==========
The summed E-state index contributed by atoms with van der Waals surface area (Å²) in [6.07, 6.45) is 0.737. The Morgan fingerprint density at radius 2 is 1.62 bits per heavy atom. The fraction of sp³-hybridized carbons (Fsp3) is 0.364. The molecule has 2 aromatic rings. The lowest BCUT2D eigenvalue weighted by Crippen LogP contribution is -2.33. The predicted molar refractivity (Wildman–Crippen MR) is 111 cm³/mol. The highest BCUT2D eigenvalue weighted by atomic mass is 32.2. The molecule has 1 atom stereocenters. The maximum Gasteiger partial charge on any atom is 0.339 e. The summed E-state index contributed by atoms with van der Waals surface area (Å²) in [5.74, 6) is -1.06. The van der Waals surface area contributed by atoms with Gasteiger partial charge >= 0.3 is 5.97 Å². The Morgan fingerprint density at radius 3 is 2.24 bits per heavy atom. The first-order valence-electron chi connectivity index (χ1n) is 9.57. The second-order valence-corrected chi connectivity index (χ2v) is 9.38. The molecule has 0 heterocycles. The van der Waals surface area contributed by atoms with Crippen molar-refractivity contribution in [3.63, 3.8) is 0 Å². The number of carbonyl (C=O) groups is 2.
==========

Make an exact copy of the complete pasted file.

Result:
The summed E-state index contributed by atoms with van der Waals surface area (Å²) in [6.07, 6.45) is 0.737. The Morgan fingerprint density at radius 2 is 1.62 bits per heavy atom. The fraction of sp³-hybridized carbons (Fsp3) is 0.364. The molecule has 2 aromatic rings. The lowest BCUT2D eigenvalue weighted by Crippen LogP contribution is -2.33. The predicted molar refractivity (Wildman–Crippen MR) is 111 cm³/mol. The highest BCUT2D eigenvalue weighted by atomic mass is 32.2. The molecule has 1 atom stereocenters. The maximum Gasteiger partial charge on any atom is 0.339 e. The summed E-state index contributed by atoms with van der Waals surface area (Å²) in [5.74, 6) is -1.06. The van der Waals surface area contributed by atoms with Gasteiger partial charge >= 0.3 is 5.97 Å². The Morgan fingerprint density at radius 3 is 2.24 bits per heavy atom. The first-order valence-electron chi connectivity index (χ1n) is 9.57. The second-order valence-corrected chi connectivity index (χ2v) is 9.38. The molecule has 0 heterocycles. The van der Waals surface area contributed by atoms with Crippen molar-refractivity contribution in [3.63, 3.8) is 0 Å². The number of carbonyl (C=O) groups is 2.